Chapter

Colonial Rule and Subversion of Rights

Flavia Agnes

in Law and Gender Inequality

Published in print May 2001 | ISBN: 9780195655247
Published online October 2012 | e-ISBN: 9780199081189 | DOI: http://dx.doi.org/10.1093/acprof:oso/9780195655247.003.0004
Colonial Rule and Subversion of Rights

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This chapter explores the transformation of the legal structure in India and evaluates its effects on women’s rights. It analyses the process of colonisation in the Presidencies of Calcutta, Bombay, and Madras during the eighteenth and nineteenth centuries in order to understand the judicial structure of modern India. It explains that the transformation of the legal structure associated with the advent of colonialism occurred through the introduction of a legal structure modelled on English courts and through principles of substantive law which were evolved and administered in these courts. An analysis of the legal cases of women’s right to property reveals that with the benevolence of the English jurists, and the worst distortions of Brahminical smriti texts, the patriarchal modernity of India was ushered in.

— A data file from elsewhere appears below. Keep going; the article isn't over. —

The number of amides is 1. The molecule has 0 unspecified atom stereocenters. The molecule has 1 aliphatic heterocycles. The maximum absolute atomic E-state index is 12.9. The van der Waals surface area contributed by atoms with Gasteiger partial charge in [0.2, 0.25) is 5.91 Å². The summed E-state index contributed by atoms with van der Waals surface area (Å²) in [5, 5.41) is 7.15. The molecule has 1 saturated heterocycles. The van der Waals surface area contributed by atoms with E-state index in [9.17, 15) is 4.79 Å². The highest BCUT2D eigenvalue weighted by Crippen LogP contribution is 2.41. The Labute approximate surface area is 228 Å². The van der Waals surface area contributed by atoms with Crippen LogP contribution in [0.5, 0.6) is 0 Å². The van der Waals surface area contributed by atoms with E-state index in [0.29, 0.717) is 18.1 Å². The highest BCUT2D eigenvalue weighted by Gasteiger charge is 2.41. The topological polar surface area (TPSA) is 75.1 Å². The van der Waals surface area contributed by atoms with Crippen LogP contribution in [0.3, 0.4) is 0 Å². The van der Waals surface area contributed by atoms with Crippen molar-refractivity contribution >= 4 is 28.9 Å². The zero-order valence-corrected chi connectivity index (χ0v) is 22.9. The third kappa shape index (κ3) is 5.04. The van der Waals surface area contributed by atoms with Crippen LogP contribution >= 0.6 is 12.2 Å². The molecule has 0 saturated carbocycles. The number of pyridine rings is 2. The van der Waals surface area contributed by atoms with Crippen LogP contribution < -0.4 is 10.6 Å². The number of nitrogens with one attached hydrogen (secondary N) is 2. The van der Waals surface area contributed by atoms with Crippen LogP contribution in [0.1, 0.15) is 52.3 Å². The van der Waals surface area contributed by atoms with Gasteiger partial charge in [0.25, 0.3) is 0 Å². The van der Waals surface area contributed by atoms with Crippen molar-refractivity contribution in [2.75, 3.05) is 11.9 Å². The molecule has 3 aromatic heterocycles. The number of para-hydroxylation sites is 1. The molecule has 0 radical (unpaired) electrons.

Keywords: legal structure; women’s rights; colonisation; India; presidencies; Calcutta; Bombay; Madras; English courts; right to property

Chapter.  6587 words. 

Subjects: Family Law

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